City of Glass Shards

In our last Unrequired Reading, I noted that Frank “curved metal surfaces” Gehry had been bounced as the architect of the Atlantic Yards (AY) arena project for the Nets, in favor of a design that will shave $150-$200 million from construction costs. At the time, I laughed over the depiction of the new arena design as an “airplane hangar.”

Now NYTimes’ architecture critic Nicolai Ouroussoff — whom I’ve goofed on many a time — offers up a cri de coeur against city politics and real estate development, treating Mr. Gehry’s dismissal by developer Forest City Ratner as a “blow to the art of architecture” and a “shameful betrayal of public trust.”

Architecture, we are being told, is something decorative and expendable, a luxury we can afford only in good times, or if we happen to be very rich. What’s most important is to build, no matter how thoughtless or dehumanizing the results.

Mr. Ouroussoff (the spelling of his name changes from byline to byline, seemingly, so if you look him up, you might try to search a variant spelling with one “s”) twice characterizes the original design for the surrounding AY buildings as evoking tumbling or falling shards of glass, as though that’s a positive thing, while the replacement design for the Nets’ arena by Ellerbe Becket goes within one sentence from “just sits there, adding nothing” to “deadly.” You really need to read it.

What I find sad/funny about this is that Mr. Ouroussoff seems only now to realize that real estate developers (including Forest City Ratner) generally don’t give a crap about architecture. They care about getting land cheap and making lots of money. And speaking of lots. . .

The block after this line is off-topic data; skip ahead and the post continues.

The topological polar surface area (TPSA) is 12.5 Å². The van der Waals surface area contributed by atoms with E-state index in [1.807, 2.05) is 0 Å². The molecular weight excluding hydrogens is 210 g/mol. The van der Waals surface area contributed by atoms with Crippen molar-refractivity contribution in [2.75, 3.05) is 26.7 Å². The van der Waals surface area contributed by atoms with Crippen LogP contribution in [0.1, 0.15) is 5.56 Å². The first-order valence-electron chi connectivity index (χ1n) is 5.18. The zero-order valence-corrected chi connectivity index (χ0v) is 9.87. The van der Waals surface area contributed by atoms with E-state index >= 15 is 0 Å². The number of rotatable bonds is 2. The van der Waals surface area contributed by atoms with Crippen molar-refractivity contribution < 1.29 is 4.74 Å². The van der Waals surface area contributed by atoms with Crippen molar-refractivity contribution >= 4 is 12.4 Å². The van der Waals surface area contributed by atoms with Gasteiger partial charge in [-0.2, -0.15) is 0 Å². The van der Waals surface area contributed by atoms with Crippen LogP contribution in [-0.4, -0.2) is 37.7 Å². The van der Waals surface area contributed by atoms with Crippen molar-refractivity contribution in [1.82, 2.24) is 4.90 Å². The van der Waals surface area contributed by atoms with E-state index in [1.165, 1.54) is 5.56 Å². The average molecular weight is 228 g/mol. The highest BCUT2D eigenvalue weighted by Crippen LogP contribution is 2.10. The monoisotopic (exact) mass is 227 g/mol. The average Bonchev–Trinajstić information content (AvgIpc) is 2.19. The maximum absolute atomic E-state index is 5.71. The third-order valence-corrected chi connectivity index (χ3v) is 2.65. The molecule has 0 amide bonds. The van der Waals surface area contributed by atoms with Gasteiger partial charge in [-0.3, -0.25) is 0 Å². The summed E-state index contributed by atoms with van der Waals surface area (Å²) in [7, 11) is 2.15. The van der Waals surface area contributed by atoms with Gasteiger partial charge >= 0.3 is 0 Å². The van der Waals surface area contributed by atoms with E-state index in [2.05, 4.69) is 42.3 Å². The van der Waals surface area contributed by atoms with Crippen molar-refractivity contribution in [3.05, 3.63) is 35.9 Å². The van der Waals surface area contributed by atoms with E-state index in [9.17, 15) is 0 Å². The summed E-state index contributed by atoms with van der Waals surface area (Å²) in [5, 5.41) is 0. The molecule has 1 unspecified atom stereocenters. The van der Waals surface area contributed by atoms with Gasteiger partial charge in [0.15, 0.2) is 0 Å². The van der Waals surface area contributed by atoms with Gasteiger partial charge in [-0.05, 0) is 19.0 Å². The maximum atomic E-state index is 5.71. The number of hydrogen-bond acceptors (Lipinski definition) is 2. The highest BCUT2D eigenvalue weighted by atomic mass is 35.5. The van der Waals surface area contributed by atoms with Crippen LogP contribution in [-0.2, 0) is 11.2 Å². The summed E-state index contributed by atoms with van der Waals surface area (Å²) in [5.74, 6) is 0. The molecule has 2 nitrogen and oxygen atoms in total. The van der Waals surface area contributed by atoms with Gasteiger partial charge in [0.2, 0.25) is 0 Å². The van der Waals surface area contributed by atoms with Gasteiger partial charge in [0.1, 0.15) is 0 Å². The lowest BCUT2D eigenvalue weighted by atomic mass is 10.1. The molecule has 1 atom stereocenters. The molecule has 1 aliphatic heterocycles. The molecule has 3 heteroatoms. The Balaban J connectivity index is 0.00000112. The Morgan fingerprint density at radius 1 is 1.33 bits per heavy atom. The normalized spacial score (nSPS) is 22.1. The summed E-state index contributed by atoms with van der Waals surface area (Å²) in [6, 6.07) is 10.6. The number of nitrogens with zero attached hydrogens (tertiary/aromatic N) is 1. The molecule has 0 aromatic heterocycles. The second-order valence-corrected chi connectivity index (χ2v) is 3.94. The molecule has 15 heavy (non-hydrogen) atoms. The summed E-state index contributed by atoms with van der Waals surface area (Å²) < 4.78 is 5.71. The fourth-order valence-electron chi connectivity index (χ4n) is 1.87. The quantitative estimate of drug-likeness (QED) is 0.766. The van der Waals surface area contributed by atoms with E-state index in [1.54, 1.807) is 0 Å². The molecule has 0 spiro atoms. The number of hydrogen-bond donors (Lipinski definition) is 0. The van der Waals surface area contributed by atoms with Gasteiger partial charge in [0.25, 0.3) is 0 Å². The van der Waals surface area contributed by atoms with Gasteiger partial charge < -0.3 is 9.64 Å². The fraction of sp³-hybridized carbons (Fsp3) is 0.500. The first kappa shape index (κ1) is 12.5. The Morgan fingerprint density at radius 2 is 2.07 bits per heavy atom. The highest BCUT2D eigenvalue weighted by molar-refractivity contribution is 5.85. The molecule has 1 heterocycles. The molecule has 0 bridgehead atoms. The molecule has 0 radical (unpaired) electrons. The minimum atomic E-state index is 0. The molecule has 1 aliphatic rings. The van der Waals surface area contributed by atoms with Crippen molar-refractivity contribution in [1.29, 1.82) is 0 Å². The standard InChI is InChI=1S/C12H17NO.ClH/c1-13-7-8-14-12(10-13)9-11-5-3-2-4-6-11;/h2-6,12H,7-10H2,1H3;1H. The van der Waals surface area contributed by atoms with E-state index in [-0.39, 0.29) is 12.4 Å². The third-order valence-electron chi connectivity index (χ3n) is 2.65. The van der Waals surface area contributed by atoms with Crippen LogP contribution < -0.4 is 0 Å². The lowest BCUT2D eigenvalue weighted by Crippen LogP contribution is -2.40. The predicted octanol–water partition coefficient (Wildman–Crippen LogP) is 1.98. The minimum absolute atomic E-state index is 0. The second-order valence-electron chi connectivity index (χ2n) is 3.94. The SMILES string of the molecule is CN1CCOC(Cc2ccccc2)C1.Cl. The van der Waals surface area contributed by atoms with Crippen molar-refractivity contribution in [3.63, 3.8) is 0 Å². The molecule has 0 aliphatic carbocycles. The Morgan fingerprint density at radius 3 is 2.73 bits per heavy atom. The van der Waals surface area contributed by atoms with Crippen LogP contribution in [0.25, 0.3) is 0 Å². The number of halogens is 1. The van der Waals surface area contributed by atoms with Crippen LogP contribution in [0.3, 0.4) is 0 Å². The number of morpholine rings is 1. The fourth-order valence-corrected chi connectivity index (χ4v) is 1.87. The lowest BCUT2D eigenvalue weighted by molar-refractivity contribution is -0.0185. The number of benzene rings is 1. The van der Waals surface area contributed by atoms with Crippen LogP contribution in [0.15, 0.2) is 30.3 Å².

(Don’t get me started on how Mr. Ourousoff’s newspaper managed to demolish numerous businesses in the process of putting up its brand new building, which was developed by . . . Forest City Ratner!)

At one point, Mr. Ourousoff remarks that the abandonment of Mr. Gehry’s design is “the betrayal of a particular community,” but manages throughout the article to skirt the issue of the betrayal (and destruction) of the existing community. After all, it’s a busy intersection and, well . . .

Some people argued that it was overscaled — traffic would be a nightmare — and that it would destroy the character of the neighborhood. But to those of us who defended it, Mr. Gehry’s design was an ingenious solution to a seemingly intractable problem, one that would provide a focal point for an area (and arguably a borough) that could use some cohesion.

To me, it looks like Mr. Gehry was answering a question that no one was really asking. Except Forest City Ratner.

Bonus! I’m reminded of something I read about Donald Trump in the last year or so. An interviewer asked him why he doesn’t commission big-name architects to design really fantastic buildings. He replied (I’m paraphrasing), “Why bother? Between the zoning laws and the activist groups, it all gets stripped down to a big tower anyway.” So he cuts out the middleman and goes right for the big, uninteresting tower.

Double-Bonus! The best website I read about the ongoing disaster of AY is Atlantic Yards Report. And if you’re looking for more examples of what’s lost through NYC’s gentrification, visit Jeremiah’s Vanishing New York.

Triple-Bonus! offers an entertaining distillation of the article!

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